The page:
This is the second little short for my ongoing writings on Paige Macintosh.  You can read the first installment here.  I’m writing these out of chronological order, there will be gaps, but I hope you enjoy the mini-stories of Paige regardless.  I also hope you have as much fun reading this one as I did writing it!  As always, comments and insights are very welcome here.

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Paige’s phone vibrated on the pillow next to her. She looked up from her book, eyeing her phone with suspicion. A minute of silence followed before it vibrated again. Sighing, she grabbed her phone and checked her messages.

Lacey: Heyyy girl! You coming out or what?
Lacey: Imma take the silence as a no, slut. Your missin out!

“I told you I wasn’t going to go anyways,” Paige said to no one in particular.  She tossed her phone back on the bed without replying back.

It was the first Friday of the month, marking Lacey and her roommate’s monthly party. This month’s theme was CEO’s & Office Ho’s. Paige didn’t actually enjoy these parties, but she had considered attending this one just to get out of the apartment. However, after a close inspection of her closet she determined she didn’t own anything slutty or suity enough to wear.

So instead of being ground on by drunken suit-donning guys, she was at home in her pajamas, attempting to take her mind off of matters by reading. It was working well at first, but then Lacey texted her, and a heavy bass line kicked up in the apartment above. Of course there would be no peace for her on Friday.

Paige eventually gave up on reading and walked out into the living room.  A loud thud followed by yells filtered through the ceiling.  She glanced up, bemused.  Unable to decipher their words, she turned away and shook her head.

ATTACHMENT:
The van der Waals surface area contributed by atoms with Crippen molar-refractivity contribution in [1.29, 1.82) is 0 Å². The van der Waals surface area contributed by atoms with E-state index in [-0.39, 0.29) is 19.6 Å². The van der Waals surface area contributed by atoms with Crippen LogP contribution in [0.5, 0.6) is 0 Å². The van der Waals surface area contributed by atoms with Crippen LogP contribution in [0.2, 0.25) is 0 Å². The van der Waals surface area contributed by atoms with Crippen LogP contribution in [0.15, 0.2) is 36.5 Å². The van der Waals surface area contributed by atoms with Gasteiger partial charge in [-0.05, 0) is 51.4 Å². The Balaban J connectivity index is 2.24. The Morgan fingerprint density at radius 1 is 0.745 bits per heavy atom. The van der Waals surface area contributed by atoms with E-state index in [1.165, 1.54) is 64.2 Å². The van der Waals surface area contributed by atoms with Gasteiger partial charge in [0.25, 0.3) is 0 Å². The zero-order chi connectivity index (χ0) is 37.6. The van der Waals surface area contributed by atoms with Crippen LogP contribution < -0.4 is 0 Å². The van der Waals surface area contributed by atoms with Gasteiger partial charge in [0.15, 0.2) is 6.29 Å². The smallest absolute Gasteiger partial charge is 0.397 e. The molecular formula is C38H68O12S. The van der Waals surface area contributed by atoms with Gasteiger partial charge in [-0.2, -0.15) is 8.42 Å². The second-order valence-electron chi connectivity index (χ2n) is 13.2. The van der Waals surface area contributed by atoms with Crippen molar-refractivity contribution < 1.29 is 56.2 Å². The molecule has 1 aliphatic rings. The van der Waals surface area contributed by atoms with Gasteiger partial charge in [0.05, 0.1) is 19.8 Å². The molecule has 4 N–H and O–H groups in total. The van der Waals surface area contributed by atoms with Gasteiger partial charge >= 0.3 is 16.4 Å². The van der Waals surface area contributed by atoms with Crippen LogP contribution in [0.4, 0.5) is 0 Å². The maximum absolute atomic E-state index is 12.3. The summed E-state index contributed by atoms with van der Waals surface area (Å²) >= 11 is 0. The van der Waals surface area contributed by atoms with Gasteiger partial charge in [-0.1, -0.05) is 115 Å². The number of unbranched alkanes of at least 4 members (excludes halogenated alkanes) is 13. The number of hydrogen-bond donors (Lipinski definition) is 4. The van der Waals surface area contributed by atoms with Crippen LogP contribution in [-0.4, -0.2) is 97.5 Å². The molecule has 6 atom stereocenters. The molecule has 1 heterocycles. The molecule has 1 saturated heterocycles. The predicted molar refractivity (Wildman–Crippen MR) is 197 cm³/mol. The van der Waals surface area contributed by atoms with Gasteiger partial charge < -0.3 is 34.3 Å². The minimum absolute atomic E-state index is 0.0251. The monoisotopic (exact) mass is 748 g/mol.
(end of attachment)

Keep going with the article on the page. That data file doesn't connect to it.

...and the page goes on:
“Must be some party,” she said, walking over to her stack of DVD’s.  Paige sat down on the floor, trying to decide what she was in the mood to watch.  Moulin Rouge?  Too sad.  The Boondock Saints?  Too violent.  I Heart Huckabees?  Too existential.  She paused as she came across the last movie in the pile.  A smile spread across her face.  The Princess Bride?  Just right, as always.

Another wave of exclamations floated down to her from above.  “Ugh, I’m probably the only person not doing anything tonight. I need different friends,” she muttered as she turned on the PS3.  She put the DVD in, frowning as the console made a loud whirring noise in protest.  A steady round of clicking noises sounded.  “That’s definitely not good,” she said.  There was a final click before the PS3 shut itself off.  Paige blinked in disbelief.

“No, don’t do this to me!” Paige pleaded to the console.  She turned it back on, trying again.  Despite her efforts, the PS3 refused to cooperate.  “I just can’t win!” She cried.  Pouting, she put the DVD back and resigned herself to the couch.

She picked up her laptop and mindlessly started browsing the internet.  After an hour of Facebook and StumbleUpon Paige eventually found herself on Craigslist.  The cursor hovered over the usual ‘jobs’ category.  Before she clicked, something on the left caught her eye.  It was the first line under the Personals section.  Strictly Platonic.  Is that a fancy way of saying ‘looking for friends’?  

Paige shrugged and clicked the link anyways.  Her head tilted as she read the titles.

Just looking for some fun  m4w – 24
Hella bored, some1 hit me up!  m4mw  19
Looking for a gal pal to chill with!
new 2 town lets hang out, 420 friendly  21
Workout Buddy!  w4w –  26

She rolled her eyes.  “I can’t believe people actually respond to these!  Aren’t there any intelligent people who post here?”  She questioned.  Scanning the Ads, she finally found a decent title.

I’m just looking for someone nice to talk to.  m4w  – 23

“Hmm, he doesn’t seem so bad,” she remarked.  “Oh! There’s even a picture!  Maybe he’s cute,” Paige said excitedly.  She clicked the link and read the description.

Just looking for a girl to talk to and chill with, maybe watch some movies together or what not.  Hopefully it can lead to something more.  Hit me up if you like my pic.  Reply with your fav color so I know youre real.